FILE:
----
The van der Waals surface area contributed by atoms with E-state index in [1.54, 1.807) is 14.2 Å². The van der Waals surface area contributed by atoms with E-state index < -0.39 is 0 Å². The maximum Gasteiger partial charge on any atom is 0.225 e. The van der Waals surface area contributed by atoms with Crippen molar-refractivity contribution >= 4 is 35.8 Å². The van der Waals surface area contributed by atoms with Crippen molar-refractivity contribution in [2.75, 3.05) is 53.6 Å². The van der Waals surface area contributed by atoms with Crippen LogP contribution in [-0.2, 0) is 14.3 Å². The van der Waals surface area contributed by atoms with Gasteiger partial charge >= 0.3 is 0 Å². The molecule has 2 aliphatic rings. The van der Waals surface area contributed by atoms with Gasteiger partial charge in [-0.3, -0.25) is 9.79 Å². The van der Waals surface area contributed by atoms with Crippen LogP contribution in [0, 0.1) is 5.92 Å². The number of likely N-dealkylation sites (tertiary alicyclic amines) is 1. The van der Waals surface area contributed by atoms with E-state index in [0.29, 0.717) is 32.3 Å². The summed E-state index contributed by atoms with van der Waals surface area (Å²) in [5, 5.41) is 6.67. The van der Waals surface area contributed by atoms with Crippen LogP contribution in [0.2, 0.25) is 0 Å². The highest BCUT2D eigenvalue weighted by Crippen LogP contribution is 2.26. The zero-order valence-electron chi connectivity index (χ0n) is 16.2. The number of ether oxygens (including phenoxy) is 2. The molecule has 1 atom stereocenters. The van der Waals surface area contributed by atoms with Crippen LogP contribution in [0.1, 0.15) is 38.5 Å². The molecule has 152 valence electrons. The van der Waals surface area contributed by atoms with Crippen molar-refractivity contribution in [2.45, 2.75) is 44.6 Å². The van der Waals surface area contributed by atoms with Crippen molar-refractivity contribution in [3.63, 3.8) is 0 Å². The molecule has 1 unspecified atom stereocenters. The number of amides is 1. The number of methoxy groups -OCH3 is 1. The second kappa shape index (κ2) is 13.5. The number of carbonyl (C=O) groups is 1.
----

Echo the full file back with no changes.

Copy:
The van der Waals surface area contributed by atoms with E-state index in [1.54, 1.807) is 14.2 Å². The van der Waals surface area contributed by atoms with E-state index < -0.39 is 0 Å². The maximum Gasteiger partial charge on any atom is 0.225 e. The van der Waals surface area contributed by atoms with Crippen molar-refractivity contribution >= 4 is 35.8 Å². The van der Waals surface area contributed by atoms with Crippen molar-refractivity contribution in [2.75, 3.05) is 53.6 Å². The van der Waals surface area contributed by atoms with Crippen LogP contribution in [-0.2, 0) is 14.3 Å². The van der Waals surface area contributed by atoms with Gasteiger partial charge >= 0.3 is 0 Å². The molecule has 2 aliphatic rings. The van der Waals surface area contributed by atoms with Gasteiger partial charge in [-0.3, -0.25) is 9.79 Å². The van der Waals surface area contributed by atoms with Crippen LogP contribution in [0, 0.1) is 5.92 Å². The number of likely N-dealkylation sites (tertiary alicyclic amines) is 1. The van der Waals surface area contributed by atoms with E-state index in [0.29, 0.717) is 32.3 Å². The summed E-state index contributed by atoms with van der Waals surface area (Å²) in [5, 5.41) is 6.67. The van der Waals surface area contributed by atoms with Crippen LogP contribution in [0.2, 0.25) is 0 Å². The highest BCUT2D eigenvalue weighted by Crippen LogP contribution is 2.26. The zero-order valence-electron chi connectivity index (χ0n) is 16.2. The number of ether oxygens (including phenoxy) is 2. The molecule has 1 atom stereocenters. The van der Waals surface area contributed by atoms with Crippen LogP contribution in [0.1, 0.15) is 38.5 Å². The molecule has 152 valence electrons. The van der Waals surface area contributed by atoms with Crippen molar-refractivity contribution in [2.45, 2.75) is 44.6 Å². The van der Waals surface area contributed by atoms with Crippen molar-refractivity contribution in [3.63, 3.8) is 0 Å². The molecule has 1 unspecified atom stereocenters. The number of amides is 1. The number of methoxy groups -OCH3 is 1. The second kappa shape index (κ2) is 13.5. The number of carbonyl (C=O) groups is 1.